Another day, another feria in Puebla: today was the turn of San Antonio de Padua. Saint Anthony – a compassionate man, and acclaimed worker of many miracles – is known as ‘the finder of lost articles’ and, more specifically in Mexico, as the Saint of matchmaking. To be ‘attached’ is, in Mexico, probably the most important character-defining feature. The question I am most frequently asked, often by the same person on each and every encounter, is “¿tienes novio?” meaning “do you have a boyfriend?” When I meet somebody, no matter who, it is guaranteed to be mentioned within the first few seconds of introduction. My response of “no” is usually met with a “why not?” – and even on one occasion with a sympathetic “don’t cry!” …Right. Being intentionally or happily single just isn’t an understandable or valid status here.
So imagine the furore when, on one holy day each year, women have the opportunity to appeal to that holy miracle worker and finder of things lost, San Antonio, to cure them of their shameful single status and the pitiful lament of solitude and match them with a man. People had told me about this tradition, and I had thought it amusing and interesting, but today I experienced how serious it really is. The young and not-so-young alike amassed at the church of San Antonio to pray for their most desperate wish to be granted: Please God, find me a boyfriend.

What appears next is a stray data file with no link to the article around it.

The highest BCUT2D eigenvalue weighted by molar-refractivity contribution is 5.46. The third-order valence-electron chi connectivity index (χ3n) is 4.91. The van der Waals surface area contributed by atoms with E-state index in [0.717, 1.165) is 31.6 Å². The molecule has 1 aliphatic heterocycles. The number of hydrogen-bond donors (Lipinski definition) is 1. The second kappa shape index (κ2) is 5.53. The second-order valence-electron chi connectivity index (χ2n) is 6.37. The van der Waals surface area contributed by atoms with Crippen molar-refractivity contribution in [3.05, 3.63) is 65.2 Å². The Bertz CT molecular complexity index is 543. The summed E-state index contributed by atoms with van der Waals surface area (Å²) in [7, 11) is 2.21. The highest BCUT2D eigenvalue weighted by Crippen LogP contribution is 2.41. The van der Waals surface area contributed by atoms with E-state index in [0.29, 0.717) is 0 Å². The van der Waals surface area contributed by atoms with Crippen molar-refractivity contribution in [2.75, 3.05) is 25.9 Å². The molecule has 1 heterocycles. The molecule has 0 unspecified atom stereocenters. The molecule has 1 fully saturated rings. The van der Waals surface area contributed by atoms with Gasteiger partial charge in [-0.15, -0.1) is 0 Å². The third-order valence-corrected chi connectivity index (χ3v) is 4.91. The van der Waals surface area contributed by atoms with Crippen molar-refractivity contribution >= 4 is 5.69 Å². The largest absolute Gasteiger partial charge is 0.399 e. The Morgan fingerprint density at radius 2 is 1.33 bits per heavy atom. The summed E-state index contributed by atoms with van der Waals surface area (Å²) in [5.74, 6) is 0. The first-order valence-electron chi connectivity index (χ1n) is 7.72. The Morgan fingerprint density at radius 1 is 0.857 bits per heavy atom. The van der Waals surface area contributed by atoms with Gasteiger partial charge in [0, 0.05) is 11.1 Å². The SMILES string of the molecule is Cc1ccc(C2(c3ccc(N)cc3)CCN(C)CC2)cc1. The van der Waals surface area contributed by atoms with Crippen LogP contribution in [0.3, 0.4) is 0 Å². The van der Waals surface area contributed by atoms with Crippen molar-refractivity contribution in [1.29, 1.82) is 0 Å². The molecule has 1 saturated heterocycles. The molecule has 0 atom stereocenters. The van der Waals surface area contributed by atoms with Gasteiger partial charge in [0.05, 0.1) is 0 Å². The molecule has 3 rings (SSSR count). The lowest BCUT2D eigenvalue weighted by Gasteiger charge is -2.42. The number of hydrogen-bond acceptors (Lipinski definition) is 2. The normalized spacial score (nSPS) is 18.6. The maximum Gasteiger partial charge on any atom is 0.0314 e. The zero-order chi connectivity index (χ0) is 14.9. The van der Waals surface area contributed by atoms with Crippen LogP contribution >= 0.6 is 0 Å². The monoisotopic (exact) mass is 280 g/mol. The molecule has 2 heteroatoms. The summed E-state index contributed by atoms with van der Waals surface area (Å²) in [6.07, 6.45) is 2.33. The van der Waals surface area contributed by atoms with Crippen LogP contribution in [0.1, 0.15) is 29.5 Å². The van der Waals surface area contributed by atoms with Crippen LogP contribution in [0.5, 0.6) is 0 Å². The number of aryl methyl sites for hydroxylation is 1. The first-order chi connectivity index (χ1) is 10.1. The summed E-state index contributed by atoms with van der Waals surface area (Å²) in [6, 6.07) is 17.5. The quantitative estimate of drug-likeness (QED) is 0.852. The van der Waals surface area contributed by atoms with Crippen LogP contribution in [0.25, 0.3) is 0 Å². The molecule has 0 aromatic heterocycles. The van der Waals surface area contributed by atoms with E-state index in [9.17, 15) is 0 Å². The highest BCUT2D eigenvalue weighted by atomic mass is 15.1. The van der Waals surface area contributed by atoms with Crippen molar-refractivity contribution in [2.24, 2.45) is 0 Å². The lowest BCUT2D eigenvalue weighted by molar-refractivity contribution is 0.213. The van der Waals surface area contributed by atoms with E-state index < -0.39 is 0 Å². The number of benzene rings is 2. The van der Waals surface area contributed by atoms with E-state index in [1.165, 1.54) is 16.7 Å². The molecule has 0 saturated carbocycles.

There are a number of procedures you can follow to maximise your man-catching potential. First option: fill a little felt purse (available for purchase at the entrance) with thirteen coins of the same denomination to deposit in the church; second, buy a red ribbon (also available for purchase) and tie it around the statue of Tony; or third, buy a red candle (handily available for purchase – spot the pattern?) to light and deposit at the altar. The most dedicated take no chances. I did none of these things, so it seems I may be destined to singledom forever BOO HOO.
I didn’t leave with hopes of being bestowed with a boyfriend, but with a great big beasty bread called pan de fiesta (also known as pan de burro). Contrary to popular opinion, I think I’ve got my priorities right.